The Islamic Sculptures
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In 1191, the first of many dynasties ruled by Muslim sultans captured Delhi and, from there, governed northern India. Islam, the Muslim religion, prohibits making images of human or divine figures or of animals. Muslim patrons hired Indian sculptors to decorate mosques and other Muslim buildings with relief motifs (repeated designs) of geometric patterns, flowers, leaves, and ornate inscriptions. Even household items like utensils were also richly carved and ornamented to give it an exquisite look.

spoon During the period of Muslim rule, Hindu and Jain sculptors continued to decorate their own temples with figurative sculpture. The white marble Jain temples at Mount Abu were built during the 1100's and 1200's. Of the five shrines in this group, four are architecturally significant. They are built with white marble stones. Each has a walled courtyard. In the center of the courtyard is the cell with the image of the deity. Around the courtyard there are numerous small shrines containing one or more images of the Tirthankaras. All these temples seem to have been constructed by the ministers of the Solanki rulers of Gujarat.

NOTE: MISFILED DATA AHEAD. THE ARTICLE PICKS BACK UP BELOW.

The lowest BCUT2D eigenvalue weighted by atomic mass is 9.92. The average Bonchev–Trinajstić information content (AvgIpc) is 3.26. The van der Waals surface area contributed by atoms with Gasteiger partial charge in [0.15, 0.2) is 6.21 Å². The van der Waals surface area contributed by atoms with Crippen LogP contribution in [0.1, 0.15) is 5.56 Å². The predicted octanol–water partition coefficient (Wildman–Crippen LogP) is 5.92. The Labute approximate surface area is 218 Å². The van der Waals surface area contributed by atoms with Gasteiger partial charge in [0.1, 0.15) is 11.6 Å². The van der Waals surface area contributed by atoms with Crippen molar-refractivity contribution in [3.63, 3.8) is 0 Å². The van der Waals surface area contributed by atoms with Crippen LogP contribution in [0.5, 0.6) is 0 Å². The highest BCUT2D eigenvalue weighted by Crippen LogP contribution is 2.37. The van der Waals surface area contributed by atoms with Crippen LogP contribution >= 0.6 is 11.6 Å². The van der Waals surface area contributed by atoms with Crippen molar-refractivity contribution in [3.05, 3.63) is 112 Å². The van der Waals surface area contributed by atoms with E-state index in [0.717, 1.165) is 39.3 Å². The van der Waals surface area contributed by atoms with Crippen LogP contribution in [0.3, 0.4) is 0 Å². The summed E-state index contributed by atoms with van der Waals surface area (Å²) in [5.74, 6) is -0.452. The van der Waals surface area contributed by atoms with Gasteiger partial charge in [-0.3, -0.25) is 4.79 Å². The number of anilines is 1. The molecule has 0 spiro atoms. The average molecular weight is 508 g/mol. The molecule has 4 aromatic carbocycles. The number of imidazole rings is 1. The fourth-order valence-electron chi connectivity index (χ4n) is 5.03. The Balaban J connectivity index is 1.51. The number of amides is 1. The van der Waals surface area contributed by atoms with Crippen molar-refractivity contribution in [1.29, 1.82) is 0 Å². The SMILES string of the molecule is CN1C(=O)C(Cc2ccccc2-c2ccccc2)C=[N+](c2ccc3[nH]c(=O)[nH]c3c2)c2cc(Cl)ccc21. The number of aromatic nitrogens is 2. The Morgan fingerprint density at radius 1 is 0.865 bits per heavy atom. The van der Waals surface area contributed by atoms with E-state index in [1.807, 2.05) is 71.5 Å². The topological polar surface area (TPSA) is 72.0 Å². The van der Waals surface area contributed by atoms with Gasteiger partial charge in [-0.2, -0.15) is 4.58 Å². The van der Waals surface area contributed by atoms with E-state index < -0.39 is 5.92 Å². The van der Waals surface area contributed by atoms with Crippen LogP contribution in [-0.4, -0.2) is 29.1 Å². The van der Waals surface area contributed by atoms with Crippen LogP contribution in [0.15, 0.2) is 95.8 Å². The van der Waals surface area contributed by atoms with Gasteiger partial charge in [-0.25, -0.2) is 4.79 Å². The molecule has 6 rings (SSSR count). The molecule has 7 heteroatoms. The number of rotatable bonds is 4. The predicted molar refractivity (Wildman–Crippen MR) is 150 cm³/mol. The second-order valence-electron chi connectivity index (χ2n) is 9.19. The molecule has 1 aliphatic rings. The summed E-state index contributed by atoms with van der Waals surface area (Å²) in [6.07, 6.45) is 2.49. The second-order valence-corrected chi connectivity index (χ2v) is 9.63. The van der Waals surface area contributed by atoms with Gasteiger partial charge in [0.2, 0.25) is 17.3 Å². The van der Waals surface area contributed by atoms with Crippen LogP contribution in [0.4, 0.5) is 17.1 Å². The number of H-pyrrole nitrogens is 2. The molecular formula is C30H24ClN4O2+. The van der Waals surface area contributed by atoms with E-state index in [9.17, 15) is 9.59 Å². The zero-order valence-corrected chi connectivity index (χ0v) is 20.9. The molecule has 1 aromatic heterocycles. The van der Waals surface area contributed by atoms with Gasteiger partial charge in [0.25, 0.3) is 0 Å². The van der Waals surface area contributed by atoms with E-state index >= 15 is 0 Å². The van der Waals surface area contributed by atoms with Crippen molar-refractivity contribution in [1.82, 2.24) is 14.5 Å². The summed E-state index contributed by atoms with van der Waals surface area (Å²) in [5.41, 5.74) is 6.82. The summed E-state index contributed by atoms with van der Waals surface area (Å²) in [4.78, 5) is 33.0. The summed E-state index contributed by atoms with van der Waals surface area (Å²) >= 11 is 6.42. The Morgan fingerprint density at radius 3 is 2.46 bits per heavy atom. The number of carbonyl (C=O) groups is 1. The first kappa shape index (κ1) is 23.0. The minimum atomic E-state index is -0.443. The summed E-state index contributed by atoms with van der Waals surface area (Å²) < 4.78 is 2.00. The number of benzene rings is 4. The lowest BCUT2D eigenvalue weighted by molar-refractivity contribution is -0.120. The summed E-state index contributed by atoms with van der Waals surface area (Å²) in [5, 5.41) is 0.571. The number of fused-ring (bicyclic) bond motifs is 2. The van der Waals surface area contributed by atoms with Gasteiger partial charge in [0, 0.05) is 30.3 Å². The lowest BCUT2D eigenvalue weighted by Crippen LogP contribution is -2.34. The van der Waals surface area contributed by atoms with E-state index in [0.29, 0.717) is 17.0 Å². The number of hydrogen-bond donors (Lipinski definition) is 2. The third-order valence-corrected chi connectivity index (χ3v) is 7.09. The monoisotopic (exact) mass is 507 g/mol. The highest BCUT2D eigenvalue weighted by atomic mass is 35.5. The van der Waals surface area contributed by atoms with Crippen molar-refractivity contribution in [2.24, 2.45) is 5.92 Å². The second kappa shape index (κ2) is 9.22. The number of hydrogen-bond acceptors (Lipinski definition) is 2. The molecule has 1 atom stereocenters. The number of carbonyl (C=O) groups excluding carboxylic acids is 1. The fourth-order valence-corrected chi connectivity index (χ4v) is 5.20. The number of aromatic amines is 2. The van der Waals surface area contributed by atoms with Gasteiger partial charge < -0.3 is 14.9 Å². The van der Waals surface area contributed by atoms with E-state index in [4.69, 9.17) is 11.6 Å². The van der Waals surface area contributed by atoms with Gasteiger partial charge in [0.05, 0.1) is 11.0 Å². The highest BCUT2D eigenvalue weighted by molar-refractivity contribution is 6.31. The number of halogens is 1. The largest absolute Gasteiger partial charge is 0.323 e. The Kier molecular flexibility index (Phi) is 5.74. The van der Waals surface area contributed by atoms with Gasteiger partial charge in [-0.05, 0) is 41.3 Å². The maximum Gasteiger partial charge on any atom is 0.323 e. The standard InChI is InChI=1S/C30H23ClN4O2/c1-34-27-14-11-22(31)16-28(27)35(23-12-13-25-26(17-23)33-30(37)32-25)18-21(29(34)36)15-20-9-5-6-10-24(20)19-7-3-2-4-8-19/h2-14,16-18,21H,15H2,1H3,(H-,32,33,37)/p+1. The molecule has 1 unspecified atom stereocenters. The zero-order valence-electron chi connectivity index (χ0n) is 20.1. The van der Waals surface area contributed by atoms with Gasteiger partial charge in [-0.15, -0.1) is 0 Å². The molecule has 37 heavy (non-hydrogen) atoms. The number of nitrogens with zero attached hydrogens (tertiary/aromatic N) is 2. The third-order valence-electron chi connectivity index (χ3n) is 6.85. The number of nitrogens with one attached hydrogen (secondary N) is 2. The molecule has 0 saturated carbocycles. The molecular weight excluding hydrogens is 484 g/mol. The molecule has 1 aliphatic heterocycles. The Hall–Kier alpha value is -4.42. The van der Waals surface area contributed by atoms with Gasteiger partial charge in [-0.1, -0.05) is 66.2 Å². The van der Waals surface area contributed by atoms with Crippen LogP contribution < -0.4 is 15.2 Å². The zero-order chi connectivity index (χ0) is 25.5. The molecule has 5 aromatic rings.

The Vimala Vasahi temples was dedicated to Adinath, the first Jain tirthankaras. It was built in the year 1031 A.D. The special feature of this temple is its ceiling which is circular in 11 concentric rings richly carved. The ceiling culminates into a central pendant. Figures of 16 Vidya Devis (goddesses of knowledge) are carved on the ceiling. Magnificent Hindu temples were built in Vijayanagar in the 1500's. Vijayanagar favoured a sculpture that reflected imperial pomp in elephant processions, cavalcades, marching soldiery.

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